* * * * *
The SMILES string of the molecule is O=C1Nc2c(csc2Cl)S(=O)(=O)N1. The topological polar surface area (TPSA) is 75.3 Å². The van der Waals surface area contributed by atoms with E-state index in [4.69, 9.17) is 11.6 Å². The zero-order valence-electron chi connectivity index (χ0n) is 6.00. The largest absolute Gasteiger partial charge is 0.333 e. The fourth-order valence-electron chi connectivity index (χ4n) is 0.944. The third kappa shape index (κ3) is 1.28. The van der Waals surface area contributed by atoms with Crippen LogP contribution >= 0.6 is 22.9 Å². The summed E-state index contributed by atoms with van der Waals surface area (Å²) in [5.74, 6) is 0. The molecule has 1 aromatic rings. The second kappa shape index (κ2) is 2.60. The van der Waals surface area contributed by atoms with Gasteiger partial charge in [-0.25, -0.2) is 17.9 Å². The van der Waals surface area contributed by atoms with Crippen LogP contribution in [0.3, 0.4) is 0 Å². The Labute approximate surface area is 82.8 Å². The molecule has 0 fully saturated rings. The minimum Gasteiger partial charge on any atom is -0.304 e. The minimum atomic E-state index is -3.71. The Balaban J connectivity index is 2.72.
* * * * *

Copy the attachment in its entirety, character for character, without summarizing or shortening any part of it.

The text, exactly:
The SMILES string of the molecule is O=C1Nc2c(csc2Cl)S(=O)(=O)N1. The topological polar surface area (TPSA) is 75.3 Å². The van der Waals surface area contributed by atoms with E-state index in [4.69, 9.17) is 11.6 Å². The zero-order valence-electron chi connectivity index (χ0n) is 6.00. The largest absolute Gasteiger partial charge is 0.333 e. The fourth-order valence-electron chi connectivity index (χ4n) is 0.944. The third kappa shape index (κ3) is 1.28. The van der Waals surface area contributed by atoms with Crippen LogP contribution >= 0.6 is 22.9 Å². The summed E-state index contributed by atoms with van der Waals surface area (Å²) in [5.74, 6) is 0. The molecule has 1 aromatic rings. The second kappa shape index (κ2) is 2.60. The van der Waals surface area contributed by atoms with Gasteiger partial charge in [-0.25, -0.2) is 17.9 Å². The van der Waals surface area contributed by atoms with Crippen LogP contribution in [0.3, 0.4) is 0 Å². The Labute approximate surface area is 82.8 Å². The molecule has 0 fully saturated rings. The minimum Gasteiger partial charge on any atom is -0.304 e. The minimum atomic E-state index is -3.71. The Balaban J connectivity index is 2.72.